London: The BBC today outlined budget cuts of USD 228 million that threaten its sports coverage as it addresses a shortfall worsened by falling television ownership. “The BBC has and is doing everything possible to make sure the impact on the public is minimised. Wherever possible we’re targeting savings by creating a simpler, leaner BBC,” said Director-General Tony Hall. “No director-general wants to announce reduced spending on services that the public love. This is very tough, but the BBC’s financial position means there is no alternative.”
Some 50 million pounds of the savings will come from streamlining, meaning fewer divisions and senior managers, and are part of cuts announced earlier this year that will lead to 1,000 job losses by 2017. Another 35 million pounds will be saved from the BBC’s sports-rights budget, which it anticipates will lead to the “loss of some existing rights and events.”
It has already ended its coverage of golf’s British Open and now shares Six Nations rugby coverage with ITV, although its flagship Match of the Day football highlights programme is not under threat. Formula One, athletics and snooker are all likely to come in for scrutiny.
Drama will be protected and its massive news service faces a cut of only 5 million pounds. A range of other genres including factual, comedy and entertainment face cuts totalling £12 million. The broadcaster recently lost the rights to popular talent show “The Voice”, and said it will use the savings “to develop new, home-grown formats”.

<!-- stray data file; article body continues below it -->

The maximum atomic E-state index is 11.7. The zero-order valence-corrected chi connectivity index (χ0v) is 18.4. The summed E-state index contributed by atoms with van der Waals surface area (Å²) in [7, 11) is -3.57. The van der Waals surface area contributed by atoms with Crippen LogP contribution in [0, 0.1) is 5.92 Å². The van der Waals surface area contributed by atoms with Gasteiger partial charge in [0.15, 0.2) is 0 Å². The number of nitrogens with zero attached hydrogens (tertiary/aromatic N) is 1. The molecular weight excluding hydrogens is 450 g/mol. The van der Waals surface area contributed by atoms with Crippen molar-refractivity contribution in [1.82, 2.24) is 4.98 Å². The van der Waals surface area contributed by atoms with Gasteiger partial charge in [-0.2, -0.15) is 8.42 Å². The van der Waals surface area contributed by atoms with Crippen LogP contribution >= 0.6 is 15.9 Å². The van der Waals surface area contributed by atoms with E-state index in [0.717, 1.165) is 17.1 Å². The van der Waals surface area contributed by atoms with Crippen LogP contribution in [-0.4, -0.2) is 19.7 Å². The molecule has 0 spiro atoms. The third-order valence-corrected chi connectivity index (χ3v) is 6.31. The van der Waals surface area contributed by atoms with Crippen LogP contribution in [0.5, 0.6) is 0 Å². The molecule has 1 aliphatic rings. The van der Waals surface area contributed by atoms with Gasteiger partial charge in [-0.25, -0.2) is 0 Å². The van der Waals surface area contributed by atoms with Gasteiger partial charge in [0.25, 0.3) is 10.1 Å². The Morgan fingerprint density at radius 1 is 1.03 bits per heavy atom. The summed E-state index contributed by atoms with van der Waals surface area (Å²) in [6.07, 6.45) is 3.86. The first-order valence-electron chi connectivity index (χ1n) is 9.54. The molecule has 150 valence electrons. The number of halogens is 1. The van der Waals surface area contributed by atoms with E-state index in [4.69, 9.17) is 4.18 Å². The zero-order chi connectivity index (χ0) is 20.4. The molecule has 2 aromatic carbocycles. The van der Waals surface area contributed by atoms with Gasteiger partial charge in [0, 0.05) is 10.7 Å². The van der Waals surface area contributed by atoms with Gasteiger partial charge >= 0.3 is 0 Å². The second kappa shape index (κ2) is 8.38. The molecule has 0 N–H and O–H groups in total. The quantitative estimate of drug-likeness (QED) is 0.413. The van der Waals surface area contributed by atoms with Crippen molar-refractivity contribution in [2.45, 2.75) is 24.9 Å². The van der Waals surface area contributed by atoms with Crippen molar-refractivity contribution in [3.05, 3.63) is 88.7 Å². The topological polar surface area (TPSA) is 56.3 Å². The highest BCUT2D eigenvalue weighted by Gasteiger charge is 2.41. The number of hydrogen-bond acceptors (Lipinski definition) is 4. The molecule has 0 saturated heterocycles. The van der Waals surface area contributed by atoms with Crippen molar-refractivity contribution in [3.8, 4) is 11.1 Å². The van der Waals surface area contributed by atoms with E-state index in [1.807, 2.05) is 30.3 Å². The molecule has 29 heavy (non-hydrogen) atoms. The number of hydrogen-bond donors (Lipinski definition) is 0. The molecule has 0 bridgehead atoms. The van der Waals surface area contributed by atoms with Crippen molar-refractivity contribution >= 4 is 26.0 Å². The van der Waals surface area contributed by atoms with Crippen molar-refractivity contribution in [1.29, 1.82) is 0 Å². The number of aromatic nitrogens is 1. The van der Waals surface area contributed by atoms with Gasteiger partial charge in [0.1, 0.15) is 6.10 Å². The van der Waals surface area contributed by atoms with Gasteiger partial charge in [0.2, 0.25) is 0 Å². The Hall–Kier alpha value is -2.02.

The 150 million pounds is part of 700 million pounds overall savings the BBC must find as it grapples with the rise of online services at the expense of television ownership. Details of the remaining £550 million savings will be made early next year.
“These are likely to include broad service and major structural changes to how the BBC works and fulfils its mission to inform, educate, and entertain,” it said in a statement. The BBC announced 1,000 job cuts in July and said it would pay for free television licences for over-65s which have previously been funded by the government.
Gerry Morrissey, general secretary of the Bectu union, said Wednesday: “We will oppose any compulsory redundancies.” The public broadcaster is currently funded through the annual licence fee of 145.50 pounds, which all British households with a television have to pay. This raises over 3.7 billion pounds per year.